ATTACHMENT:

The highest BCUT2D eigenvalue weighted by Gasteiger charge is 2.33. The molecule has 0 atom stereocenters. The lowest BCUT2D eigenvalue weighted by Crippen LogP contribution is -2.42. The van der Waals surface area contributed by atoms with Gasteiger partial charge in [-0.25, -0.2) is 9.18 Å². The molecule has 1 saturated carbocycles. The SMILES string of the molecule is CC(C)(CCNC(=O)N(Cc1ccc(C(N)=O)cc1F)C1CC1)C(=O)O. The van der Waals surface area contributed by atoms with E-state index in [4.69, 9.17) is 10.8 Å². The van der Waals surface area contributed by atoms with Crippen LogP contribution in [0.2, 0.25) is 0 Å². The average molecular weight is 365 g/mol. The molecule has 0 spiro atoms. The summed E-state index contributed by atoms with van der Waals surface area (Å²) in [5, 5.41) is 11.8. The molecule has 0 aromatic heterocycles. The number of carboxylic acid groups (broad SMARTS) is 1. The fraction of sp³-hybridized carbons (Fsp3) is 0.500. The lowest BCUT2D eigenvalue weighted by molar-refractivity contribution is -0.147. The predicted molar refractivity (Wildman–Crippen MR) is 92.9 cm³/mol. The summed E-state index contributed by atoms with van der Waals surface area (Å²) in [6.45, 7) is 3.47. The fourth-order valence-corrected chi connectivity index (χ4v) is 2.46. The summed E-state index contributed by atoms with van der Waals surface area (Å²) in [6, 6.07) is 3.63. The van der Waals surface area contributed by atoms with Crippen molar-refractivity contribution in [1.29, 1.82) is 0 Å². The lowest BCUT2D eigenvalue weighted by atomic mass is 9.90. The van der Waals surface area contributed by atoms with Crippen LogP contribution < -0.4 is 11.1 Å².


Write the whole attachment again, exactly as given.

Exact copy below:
The highest BCUT2D eigenvalue weighted by Gasteiger charge is 2.33. The molecule has 0 atom stereocenters. The lowest BCUT2D eigenvalue weighted by Crippen LogP contribution is -2.42. The van der Waals surface area contributed by atoms with Gasteiger partial charge in [-0.25, -0.2) is 9.18 Å². The molecule has 1 saturated carbocycles. The SMILES string of the molecule is CC(C)(CCNC(=O)N(Cc1ccc(C(N)=O)cc1F)C1CC1)C(=O)O. The van der Waals surface area contributed by atoms with E-state index in [4.69, 9.17) is 10.8 Å². The van der Waals surface area contributed by atoms with Crippen LogP contribution in [0.2, 0.25) is 0 Å². The average molecular weight is 365 g/mol. The molecule has 0 spiro atoms. The summed E-state index contributed by atoms with van der Waals surface area (Å²) in [5, 5.41) is 11.8. The molecule has 0 aromatic heterocycles. The number of carboxylic acid groups (broad SMARTS) is 1. The fraction of sp³-hybridized carbons (Fsp3) is 0.500. The lowest BCUT2D eigenvalue weighted by molar-refractivity contribution is -0.147. The predicted molar refractivity (Wildman–Crippen MR) is 92.9 cm³/mol. The summed E-state index contributed by atoms with van der Waals surface area (Å²) in [6.45, 7) is 3.47. The fourth-order valence-corrected chi connectivity index (χ4v) is 2.46. The summed E-state index contributed by atoms with van der Waals surface area (Å²) in [6, 6.07) is 3.63. The van der Waals surface area contributed by atoms with Crippen molar-refractivity contribution in [1.29, 1.82) is 0 Å². The lowest BCUT2D eigenvalue weighted by atomic mass is 9.90. The van der Waals surface area contributed by atoms with Crippen LogP contribution < -0.4 is 11.1 Å².